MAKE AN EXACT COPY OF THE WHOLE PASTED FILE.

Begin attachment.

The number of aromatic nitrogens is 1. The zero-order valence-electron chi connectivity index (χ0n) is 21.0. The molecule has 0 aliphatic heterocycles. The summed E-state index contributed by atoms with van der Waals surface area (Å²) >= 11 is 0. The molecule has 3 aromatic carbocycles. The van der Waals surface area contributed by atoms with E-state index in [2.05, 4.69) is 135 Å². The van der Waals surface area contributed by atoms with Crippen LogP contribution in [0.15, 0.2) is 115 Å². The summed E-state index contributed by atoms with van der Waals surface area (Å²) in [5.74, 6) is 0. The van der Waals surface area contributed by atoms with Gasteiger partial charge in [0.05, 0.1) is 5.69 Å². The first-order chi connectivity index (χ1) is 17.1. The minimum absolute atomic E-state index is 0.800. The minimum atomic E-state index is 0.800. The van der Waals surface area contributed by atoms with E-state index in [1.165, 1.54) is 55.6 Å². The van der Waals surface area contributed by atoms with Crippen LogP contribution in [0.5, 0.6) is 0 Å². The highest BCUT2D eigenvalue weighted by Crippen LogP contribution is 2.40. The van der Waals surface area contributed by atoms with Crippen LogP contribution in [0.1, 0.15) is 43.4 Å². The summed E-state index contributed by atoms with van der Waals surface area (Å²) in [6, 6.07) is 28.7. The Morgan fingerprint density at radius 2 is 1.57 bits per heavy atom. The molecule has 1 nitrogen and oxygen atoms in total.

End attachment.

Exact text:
The number of aromatic nitrogens is 1. The zero-order valence-electron chi connectivity index (χ0n) is 21.0. The molecule has 0 aliphatic heterocycles. The summed E-state index contributed by atoms with van der Waals surface area (Å²) >= 11 is 0. The molecule has 3 aromatic carbocycles. The van der Waals surface area contributed by atoms with E-state index in [2.05, 4.69) is 135 Å². The van der Waals surface area contributed by atoms with Crippen LogP contribution in [0.15, 0.2) is 115 Å². The summed E-state index contributed by atoms with van der Waals surface area (Å²) in [5.74, 6) is 0. The van der Waals surface area contributed by atoms with Gasteiger partial charge in [0.05, 0.1) is 5.69 Å². The first-order chi connectivity index (χ1) is 17.1. The minimum absolute atomic E-state index is 0.800. The minimum atomic E-state index is 0.800. The van der Waals surface area contributed by atoms with E-state index in [1.165, 1.54) is 55.6 Å². The van der Waals surface area contributed by atoms with Crippen LogP contribution in [0.5, 0.6) is 0 Å². The highest BCUT2D eigenvalue weighted by Crippen LogP contribution is 2.40. The van der Waals surface area contributed by atoms with Crippen LogP contribution in [0.1, 0.15) is 43.4 Å². The summed E-state index contributed by atoms with van der Waals surface area (Å²) in [6, 6.07) is 28.7. The Morgan fingerprint density at radius 2 is 1.57 bits per heavy atom. The molecule has 1 nitrogen and oxygen atoms in total.